BROWSE BY TOPIC
Stories of Interest
- Deutsche Bank ‘Beyond Repair’ as Trading Drops - Autonomous Research
- Guggenheim Partners CEO Might Step Down
- Wachovia Customer Sues Wells Fargo Over FundSource Losses - Bill Singer
- Credit Downgrade for Wells Fargo Due to Fake Account Scandal
- CFTC Commissioner Quintenz Named Sponsor of the Technology Advisory Committee
- Harbour and Geneos Customers Win FINRA Arbitration Against Stockbroker - Bill Singer
- Equifax Suffered a Hack Almost Five Months Earlier Than the Date It Disclosed
- The World’s Biggest Wealth Fund Hits $1 Trillion
- At Jefferies, Like Wall Street, Trading Cedes to Banking
- Ex-SAC Trader Who Pleaded Guilty to Insider Trading Just Remembered He’s Innocent
- JPMorgan Turns to Amazon for Retail 'Customer Experience'
- Goldman Sachs Names Ken Hitchner as New Chairman for Asia Pacific
- Judge All but Tosses SEC Case Against ‘Rogue’ Trader And Ex-FBI Informant Guy Gentile
- 'Boys are #1 Among NFL's Most Valuable Teams
- Fake Tax Returns - Your Next Worry After the Equifax Breach
- FINRA DR Recruiting Arbitrators, Mediators at Congressional Black Caucus Conference
- JPMORGAN: Here's who we think will replace Warren Buffett at Berkshire Hathaway
- Mueller to Search Facebook for Russia-Linked Accounts
- Mark Gomes, Market Analyst and Trade Scalper Settles with SEC
- Equifax Waives Credit Lock Fees For Consumers, Amid Criticism
We seek to provide information, insights and direction that may enable the Financial Community to effectively and efficiently operate in a regulatory risk-free environment by curating content from all over the web.
Stay Informed with the latest fanancialish news.
NEWSLETTERS & ALERTS
How Well Do Broker-Dealers Service Senior Investors? NASAA Has Answers
[Photo: Consumer Reports]
The North American Securities Administrators Association (NASAA) issued the results of a survey on the practices and procedures that broker-dealers employ to help protect senior clients. Sixty broker-dealers participated in the survey, which includes information about firm supervisory procedures, training, escalation and reporting of senior issues, resolution of senior issues, and use of trusted contact forms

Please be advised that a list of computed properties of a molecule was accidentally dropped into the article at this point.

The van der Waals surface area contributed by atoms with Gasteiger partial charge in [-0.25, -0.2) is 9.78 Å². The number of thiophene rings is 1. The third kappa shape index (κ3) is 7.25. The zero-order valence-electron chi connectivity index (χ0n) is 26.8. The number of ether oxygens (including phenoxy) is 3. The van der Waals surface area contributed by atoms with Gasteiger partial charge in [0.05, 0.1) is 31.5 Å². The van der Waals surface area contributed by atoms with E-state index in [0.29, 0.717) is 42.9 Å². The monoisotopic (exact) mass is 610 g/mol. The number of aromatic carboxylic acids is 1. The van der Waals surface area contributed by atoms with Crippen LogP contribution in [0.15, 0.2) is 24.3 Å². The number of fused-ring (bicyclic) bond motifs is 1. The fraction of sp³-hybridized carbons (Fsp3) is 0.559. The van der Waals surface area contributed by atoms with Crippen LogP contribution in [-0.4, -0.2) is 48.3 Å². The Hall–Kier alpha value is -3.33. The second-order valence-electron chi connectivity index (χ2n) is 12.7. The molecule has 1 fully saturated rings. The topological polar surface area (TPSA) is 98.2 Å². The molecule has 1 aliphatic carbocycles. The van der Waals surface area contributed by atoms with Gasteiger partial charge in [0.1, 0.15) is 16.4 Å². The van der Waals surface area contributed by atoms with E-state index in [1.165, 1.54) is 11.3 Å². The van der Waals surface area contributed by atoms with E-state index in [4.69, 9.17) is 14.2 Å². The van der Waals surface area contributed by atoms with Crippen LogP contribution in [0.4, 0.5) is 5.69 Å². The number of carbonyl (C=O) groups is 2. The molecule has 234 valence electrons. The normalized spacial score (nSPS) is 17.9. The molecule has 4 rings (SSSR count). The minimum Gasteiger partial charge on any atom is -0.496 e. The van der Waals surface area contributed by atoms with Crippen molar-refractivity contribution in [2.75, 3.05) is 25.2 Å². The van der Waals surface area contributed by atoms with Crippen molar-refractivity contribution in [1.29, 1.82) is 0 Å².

“Being face-to-face with clients puts financial services professionals on the frontlines when it comes to stopping suspected cases of senior financial fraud and exploitation. As the U.S. population ages, the financial industry can help detect and report financial crime and abuse of the elderly and other vulnerable adults.” Mike Rothman, NASAA President and Minnesota Commissioner of Commerce.
STUDY HIGHLIGHTS. The following statistics pertain to those broker-dealers who responded to NASAA’s survey:
- 54% lacked a formal policy defining senior customers.
- 34% had a dedicated team responsible for senior-related issues.
► 90% had either a dedicated team or at least some type of internal process for addressing senior issues.
- 30% had created senior-specific policies and procedures.
- 95% provided some type of training on senior issues; the most common - recognizing signs of elder financial abuse.
- 94% had a formal process to internally report concerns regarding diminished capacity and/or elder financial abuse.
- 19% did not have a decision-maker responsible for reporting concerns to agencies/authorities outside of the firm.
- Reporting by firms to adult protective services occurred in at least 62% of internally escalated cases, but less frequently to local law enforcement (4%) or state securities regulators (<1%).
- 49% did not disclose or identify any particular resource they used to assist senior clients.
- 41% had developed a form for customers to identify an emergency or trusted contact person.
OVERVIEW, METHODOLOGY OF THE STUDY. Respondents were asked to respond to 18 questions about their firm’s practices and policies applicable to senior customers. Responses were received in April and May 2016. Certain firms were removed from the analysis because they did not engage in retail securities business and had no senior clients. The selection of the broker-dealers for the study was random [Financialish: More likely ‘judgmental’] but tended to focus on larger firms..
The study also sought copies of policies and procedures regarding senior customers, any brochures about diminished capacity or elder financial abuse or exploitation, any forms used to collect the identification of a trusted or emergency contact person, and data regarding the number of cases reported to adult protective services or other authorities.
The following sections of this report summarize findings from the study with respect to:
- supervisory procedures,
- escalation and reporting of senior issues,
- resolution of senior issues (including resources used to assist senior clients), and
- use of the trusted contact form.
[Click here for full NASAA Report.]